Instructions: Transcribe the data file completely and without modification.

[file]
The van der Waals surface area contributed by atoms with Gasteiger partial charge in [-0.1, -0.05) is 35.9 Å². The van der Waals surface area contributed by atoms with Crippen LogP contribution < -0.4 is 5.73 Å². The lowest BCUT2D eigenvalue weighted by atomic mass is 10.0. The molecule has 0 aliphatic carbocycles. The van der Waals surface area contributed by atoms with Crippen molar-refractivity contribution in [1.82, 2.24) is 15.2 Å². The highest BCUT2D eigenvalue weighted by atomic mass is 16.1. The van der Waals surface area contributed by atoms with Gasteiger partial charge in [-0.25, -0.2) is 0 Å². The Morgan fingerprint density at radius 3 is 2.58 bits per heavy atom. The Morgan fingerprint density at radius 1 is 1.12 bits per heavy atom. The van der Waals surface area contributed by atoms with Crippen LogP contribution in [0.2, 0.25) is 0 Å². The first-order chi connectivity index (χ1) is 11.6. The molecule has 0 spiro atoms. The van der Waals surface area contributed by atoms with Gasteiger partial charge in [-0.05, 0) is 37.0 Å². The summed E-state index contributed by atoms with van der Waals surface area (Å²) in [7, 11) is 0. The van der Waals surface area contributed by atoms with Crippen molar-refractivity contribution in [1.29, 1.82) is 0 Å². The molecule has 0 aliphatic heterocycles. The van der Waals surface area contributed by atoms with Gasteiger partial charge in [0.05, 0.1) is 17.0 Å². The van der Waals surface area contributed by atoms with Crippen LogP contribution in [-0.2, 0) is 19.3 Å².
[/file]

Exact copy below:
The van der Waals surface area contributed by atoms with Gasteiger partial charge in [-0.1, -0.05) is 35.9 Å². The van der Waals surface area contributed by atoms with Crippen LogP contribution < -0.4 is 5.73 Å². The lowest BCUT2D eigenvalue weighted by atomic mass is 10.0. The molecule has 0 aliphatic carbocycles. The van der Waals surface area contributed by atoms with Crippen molar-refractivity contribution in [1.82, 2.24) is 15.2 Å². The highest BCUT2D eigenvalue weighted by atomic mass is 16.1. The van der Waals surface area contributed by atoms with Gasteiger partial charge in [-0.25, -0.2) is 0 Å². The Morgan fingerprint density at radius 3 is 2.58 bits per heavy atom. The Morgan fingerprint density at radius 1 is 1.12 bits per heavy atom. The van der Waals surface area contributed by atoms with Crippen LogP contribution in [0.2, 0.25) is 0 Å². The first-order chi connectivity index (χ1) is 11.6. The molecule has 0 spiro atoms. The van der Waals surface area contributed by atoms with Gasteiger partial charge in [-0.05, 0) is 37.0 Å². The summed E-state index contributed by atoms with van der Waals surface area (Å²) in [7, 11) is 0. The van der Waals surface area contributed by atoms with Crippen molar-refractivity contribution in [1.29, 1.82) is 0 Å². The molecule has 0 aliphatic heterocycles. The van der Waals surface area contributed by atoms with Gasteiger partial charge in [0.05, 0.1) is 17.0 Å². The van der Waals surface area contributed by atoms with Crippen LogP contribution in [-0.2, 0) is 19.3 Å².